Walking in Cycles

Keeping costs low and nutrients cycling.

June 23, 2013

HomesteadIssue 1: Summer 2013Meet Your Farmer

To get to walking j farm, nestled in the Santa Cruz River valley watershed near Amado, Arizona, you have to navigate pleasingly tight corners and slow to avoid sauntering peacocks. Past a sign advertising Walking J’s Saturday farm stand, up a shady, dusty driveway; you’ll know you’ve arrived when you see the garden, comprised of rows of 100-foot beds and spanning roughly an acre and a third. Young heirloom tomatoes, winter squash, broccoli, cauliflower, spinach, turnips, kale, mizuna, beets, garlic, and onions in various stages of development wave in the breeze.

Walking J Farm is a polyculture farm, where many types of plants and animals live and grow in close proximity to one another. Jim McManus and his wife Tina Bartsch sell organic produce, grass-fed beef and pork, and eggs from pasture-raised chickens at three Tucson farmers markets, one in Nogales, and at Tucson’s Food Conspiracy Co-op and Renee’s Organic Oven on Tanque Verde Road. McManus and Bartsch also run a CSA that delivers fresh produce and meat weekly—enough work to require the help of as many as four interns at a time.

A large part of that work is simply getting the word out to consumers. Though demand is growing, McManus says organic, farm-direct food is still a “niche” market. In a region where towns are separated by such long miles, fostering community through face to face interactions with customers helps spread the word and keep the business afloat.

While he calls marketing “a second business,” Jim’s first business is growing food, and a sustainable farm’s success depends in no small part on the quality of its soil. “I really focus on cycling our nutrients and not bringing in too much outside additive,” McManus says. To ensure nutrient-rich soil, he lets litter—dead plant matter—return to the dirt and contribute to biomass. Limiting tillage allows the soil to “build from the top down”—bugs feed on plant matter, bigger bugs feed on smaller bugs and excrete waste, and so on.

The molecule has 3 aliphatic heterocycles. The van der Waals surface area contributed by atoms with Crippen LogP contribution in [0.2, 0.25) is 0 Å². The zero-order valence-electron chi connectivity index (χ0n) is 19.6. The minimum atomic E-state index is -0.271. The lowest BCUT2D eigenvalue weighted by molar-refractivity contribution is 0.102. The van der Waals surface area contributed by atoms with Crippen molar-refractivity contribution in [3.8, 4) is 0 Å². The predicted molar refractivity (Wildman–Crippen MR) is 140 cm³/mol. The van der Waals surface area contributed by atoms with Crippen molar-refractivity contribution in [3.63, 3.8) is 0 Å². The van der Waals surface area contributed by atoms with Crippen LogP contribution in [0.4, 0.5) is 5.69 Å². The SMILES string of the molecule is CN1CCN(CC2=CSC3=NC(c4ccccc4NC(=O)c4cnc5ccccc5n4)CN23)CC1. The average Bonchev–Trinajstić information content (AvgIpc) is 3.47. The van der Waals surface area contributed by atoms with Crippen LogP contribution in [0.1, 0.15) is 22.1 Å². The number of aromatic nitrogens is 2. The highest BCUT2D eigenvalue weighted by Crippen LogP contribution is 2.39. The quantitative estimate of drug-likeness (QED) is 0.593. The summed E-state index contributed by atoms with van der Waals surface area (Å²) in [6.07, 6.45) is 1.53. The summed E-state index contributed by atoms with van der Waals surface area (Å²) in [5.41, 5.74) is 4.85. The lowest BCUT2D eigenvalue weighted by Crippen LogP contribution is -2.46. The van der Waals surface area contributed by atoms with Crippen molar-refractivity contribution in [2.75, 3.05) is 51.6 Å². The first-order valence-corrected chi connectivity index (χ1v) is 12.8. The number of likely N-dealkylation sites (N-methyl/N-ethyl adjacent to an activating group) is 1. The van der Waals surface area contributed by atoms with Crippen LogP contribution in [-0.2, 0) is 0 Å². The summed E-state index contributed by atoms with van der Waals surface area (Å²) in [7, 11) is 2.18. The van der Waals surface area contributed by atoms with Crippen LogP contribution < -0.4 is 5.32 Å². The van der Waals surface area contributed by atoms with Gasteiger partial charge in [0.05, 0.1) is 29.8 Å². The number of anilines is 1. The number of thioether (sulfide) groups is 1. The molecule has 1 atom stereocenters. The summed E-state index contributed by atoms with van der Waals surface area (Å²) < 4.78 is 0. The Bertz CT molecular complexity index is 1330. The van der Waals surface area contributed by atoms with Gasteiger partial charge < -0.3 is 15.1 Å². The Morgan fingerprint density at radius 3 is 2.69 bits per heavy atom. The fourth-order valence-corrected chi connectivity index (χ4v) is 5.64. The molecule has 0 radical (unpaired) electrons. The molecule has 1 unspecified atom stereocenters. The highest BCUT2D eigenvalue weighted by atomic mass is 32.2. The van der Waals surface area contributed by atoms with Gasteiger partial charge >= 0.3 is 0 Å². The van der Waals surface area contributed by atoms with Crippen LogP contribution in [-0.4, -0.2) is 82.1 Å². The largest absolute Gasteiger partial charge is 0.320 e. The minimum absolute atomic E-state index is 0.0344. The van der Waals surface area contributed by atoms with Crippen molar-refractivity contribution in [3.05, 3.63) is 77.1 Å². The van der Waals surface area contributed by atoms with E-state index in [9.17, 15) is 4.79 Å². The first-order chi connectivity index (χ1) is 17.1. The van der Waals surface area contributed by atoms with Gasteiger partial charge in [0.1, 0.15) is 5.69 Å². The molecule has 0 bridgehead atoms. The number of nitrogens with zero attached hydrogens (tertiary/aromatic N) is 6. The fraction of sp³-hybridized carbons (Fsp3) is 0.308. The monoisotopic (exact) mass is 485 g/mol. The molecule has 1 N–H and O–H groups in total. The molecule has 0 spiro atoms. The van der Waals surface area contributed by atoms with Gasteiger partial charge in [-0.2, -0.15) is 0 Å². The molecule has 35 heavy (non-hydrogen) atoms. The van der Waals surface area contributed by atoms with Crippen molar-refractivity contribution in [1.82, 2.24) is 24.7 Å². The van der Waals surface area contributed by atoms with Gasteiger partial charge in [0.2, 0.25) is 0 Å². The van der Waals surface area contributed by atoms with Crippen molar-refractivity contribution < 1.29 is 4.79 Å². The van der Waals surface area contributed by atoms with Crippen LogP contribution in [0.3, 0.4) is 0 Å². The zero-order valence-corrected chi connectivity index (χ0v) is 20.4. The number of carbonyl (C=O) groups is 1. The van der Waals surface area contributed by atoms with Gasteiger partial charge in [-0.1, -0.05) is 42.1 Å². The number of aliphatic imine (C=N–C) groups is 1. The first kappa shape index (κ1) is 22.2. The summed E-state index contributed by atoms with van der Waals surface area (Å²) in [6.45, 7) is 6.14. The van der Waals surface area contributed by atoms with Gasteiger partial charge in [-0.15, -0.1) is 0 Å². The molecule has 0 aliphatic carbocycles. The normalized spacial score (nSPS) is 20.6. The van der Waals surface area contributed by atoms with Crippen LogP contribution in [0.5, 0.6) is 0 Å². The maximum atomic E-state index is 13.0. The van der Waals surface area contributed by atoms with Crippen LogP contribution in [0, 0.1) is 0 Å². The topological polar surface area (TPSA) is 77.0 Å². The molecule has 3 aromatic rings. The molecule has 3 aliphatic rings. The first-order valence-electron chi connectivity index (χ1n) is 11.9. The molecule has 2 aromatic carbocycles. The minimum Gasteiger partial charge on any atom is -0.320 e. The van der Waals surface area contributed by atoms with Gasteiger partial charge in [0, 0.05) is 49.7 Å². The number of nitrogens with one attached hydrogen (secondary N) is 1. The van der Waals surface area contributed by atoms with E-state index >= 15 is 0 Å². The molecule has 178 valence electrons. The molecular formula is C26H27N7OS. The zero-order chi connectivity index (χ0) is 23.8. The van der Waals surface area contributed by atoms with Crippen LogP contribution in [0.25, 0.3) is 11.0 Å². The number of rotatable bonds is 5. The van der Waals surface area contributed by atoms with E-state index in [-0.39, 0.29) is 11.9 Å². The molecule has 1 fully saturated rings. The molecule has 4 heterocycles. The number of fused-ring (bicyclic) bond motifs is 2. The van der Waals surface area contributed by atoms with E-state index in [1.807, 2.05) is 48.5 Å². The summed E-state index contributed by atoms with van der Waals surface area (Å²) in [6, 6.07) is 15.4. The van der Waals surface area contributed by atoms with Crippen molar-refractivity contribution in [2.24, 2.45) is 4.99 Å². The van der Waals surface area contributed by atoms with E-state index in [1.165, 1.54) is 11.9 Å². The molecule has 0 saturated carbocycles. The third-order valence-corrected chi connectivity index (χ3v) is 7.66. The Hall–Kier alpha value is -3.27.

“I love seeing the cycles in the seasons, and I love working on this work in progress.”

And, in an arid region like southern Arizona, good soil means good water retention. “If your soil’s got good aggregation and effective and efficient organic matter, the water infiltrates immediately and it’s held there,” Jim says. The garden’s seeming entropy is mostly deliberate: Wildflowers serve as buffers between beds, attracting beneficial insects. Sunflowers will provide shade for vegetables, and radishes are planted alongside squash to deter a pest called the squash borer.

Animals at Walking J play an important role in the farm’s polyculture, too. They forage, consume grass, and contribute manure. “Pigs do well foraging—you can see the difference between this field”—where several Duroc pigs lay submerged in soupy puddles—“and that one, which looks like a lunar landscape,” McManus says.

The problem, of course, is cost. He only feeds his animals organic and non-GMO feed, which is expensive. While Jim’s loyal customers understand this, some of those newer to organic and free range foods don’t. This doesn’t seem to bother McManus. Indeed, so many customers wanted Walking J’s heritage turkeys last Thanksgiving that Jim and Tina had to put an automated “we’re still sold out” message on their answering machine. “Demand is huge,” McManus says.

McManus stays busy. When his two kids arrive home from school, he’s in the midst of inspecting a cat’s injured paw, shaking rocks out of a small sock, and keeping an eye on Bryan, Spotty, and Headbutt, three young goats. McManus says that the thing he loves most about farming is being outside. “I love seeing the cycles in the seasons, and I love working on this work in progress—implementing great management practices that build soil health and vitality and grow really good food.”

Cycles—of nutrients, of water—are fundamental to McManus’ farming philosophy. “I think it’s the best place to give my kids a really grounded foundation of what makes the world turn and what’s important,” McManus says. “Wherever they go, no matter what they’re doing, they understand that meat comes from animals that have lives that you kill, that you can treat them good or bad.” ✜

Jessica Langan-Peck teaches and writes in Tucson, where she is currently attempting her first desert garden.



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